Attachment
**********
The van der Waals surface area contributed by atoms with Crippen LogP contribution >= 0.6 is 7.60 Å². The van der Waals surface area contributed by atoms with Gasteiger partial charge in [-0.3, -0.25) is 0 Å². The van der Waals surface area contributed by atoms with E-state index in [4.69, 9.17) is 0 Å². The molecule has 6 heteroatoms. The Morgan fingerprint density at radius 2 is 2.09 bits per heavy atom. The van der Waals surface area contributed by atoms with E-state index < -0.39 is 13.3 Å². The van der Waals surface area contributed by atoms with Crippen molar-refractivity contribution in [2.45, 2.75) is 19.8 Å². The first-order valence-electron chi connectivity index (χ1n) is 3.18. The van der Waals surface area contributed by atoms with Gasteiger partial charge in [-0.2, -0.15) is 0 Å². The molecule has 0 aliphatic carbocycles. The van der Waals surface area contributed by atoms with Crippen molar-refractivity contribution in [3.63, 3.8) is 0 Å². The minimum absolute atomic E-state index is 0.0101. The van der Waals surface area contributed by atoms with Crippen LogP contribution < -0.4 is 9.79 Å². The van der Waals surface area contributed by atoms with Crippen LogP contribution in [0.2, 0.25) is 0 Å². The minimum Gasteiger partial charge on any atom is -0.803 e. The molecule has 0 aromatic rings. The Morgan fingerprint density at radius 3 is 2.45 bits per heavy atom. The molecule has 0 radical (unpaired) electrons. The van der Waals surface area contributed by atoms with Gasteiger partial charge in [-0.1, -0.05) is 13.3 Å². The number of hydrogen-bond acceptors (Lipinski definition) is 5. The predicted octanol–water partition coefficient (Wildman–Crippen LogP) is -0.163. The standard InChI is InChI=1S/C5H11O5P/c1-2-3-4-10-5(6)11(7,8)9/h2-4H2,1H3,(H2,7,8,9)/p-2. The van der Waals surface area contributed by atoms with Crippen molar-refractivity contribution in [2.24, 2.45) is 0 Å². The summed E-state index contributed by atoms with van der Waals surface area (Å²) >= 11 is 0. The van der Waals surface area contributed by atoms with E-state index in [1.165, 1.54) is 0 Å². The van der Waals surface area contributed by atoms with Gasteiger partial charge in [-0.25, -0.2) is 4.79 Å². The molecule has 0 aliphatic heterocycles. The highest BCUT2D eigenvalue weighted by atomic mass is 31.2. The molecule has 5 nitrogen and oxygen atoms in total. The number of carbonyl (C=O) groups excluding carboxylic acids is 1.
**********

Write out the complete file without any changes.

The van der Waals surface area contributed by atoms with Crippen LogP contribution >= 0.6 is 7.60 Å². The van der Waals surface area contributed by atoms with Gasteiger partial charge in [-0.3, -0.25) is 0 Å². The van der Waals surface area contributed by atoms with E-state index in [4.69, 9.17) is 0 Å². The molecule has 6 heteroatoms. The Morgan fingerprint density at radius 2 is 2.09 bits per heavy atom. The van der Waals surface area contributed by atoms with E-state index < -0.39 is 13.3 Å². The van der Waals surface area contributed by atoms with Crippen molar-refractivity contribution in [2.45, 2.75) is 19.8 Å². The first-order valence-electron chi connectivity index (χ1n) is 3.18. The van der Waals surface area contributed by atoms with Gasteiger partial charge in [-0.2, -0.15) is 0 Å². The molecule has 0 aliphatic carbocycles. The van der Waals surface area contributed by atoms with Crippen molar-refractivity contribution in [3.63, 3.8) is 0 Å². The minimum absolute atomic E-state index is 0.0101. The van der Waals surface area contributed by atoms with Crippen LogP contribution < -0.4 is 9.79 Å². The van der Waals surface area contributed by atoms with Crippen LogP contribution in [0.2, 0.25) is 0 Å². The minimum Gasteiger partial charge on any atom is -0.803 e. The molecule has 0 aromatic rings. The Morgan fingerprint density at radius 3 is 2.45 bits per heavy atom. The molecule has 0 radical (unpaired) electrons. The van der Waals surface area contributed by atoms with Gasteiger partial charge in [-0.1, -0.05) is 13.3 Å². The number of hydrogen-bond acceptors (Lipinski definition) is 5. The predicted octanol–water partition coefficient (Wildman–Crippen LogP) is -0.163. The standard InChI is InChI=1S/C5H11O5P/c1-2-3-4-10-5(6)11(7,8)9/h2-4H2,1H3,(H2,7,8,9)/p-2. The van der Waals surface area contributed by atoms with Crippen molar-refractivity contribution in [2.24, 2.45) is 0 Å². The summed E-state index contributed by atoms with van der Waals surface area (Å²) >= 11 is 0. The van der Waals surface area contributed by atoms with E-state index in [1.165, 1.54) is 0 Å². The van der Waals surface area contributed by atoms with Gasteiger partial charge in [-0.25, -0.2) is 4.79 Å². The molecule has 0 aliphatic heterocycles. The highest BCUT2D eigenvalue weighted by atomic mass is 31.2. The molecule has 5 nitrogen and oxygen atoms in total. The number of carbonyl (C=O) groups excluding carboxylic acids is 1.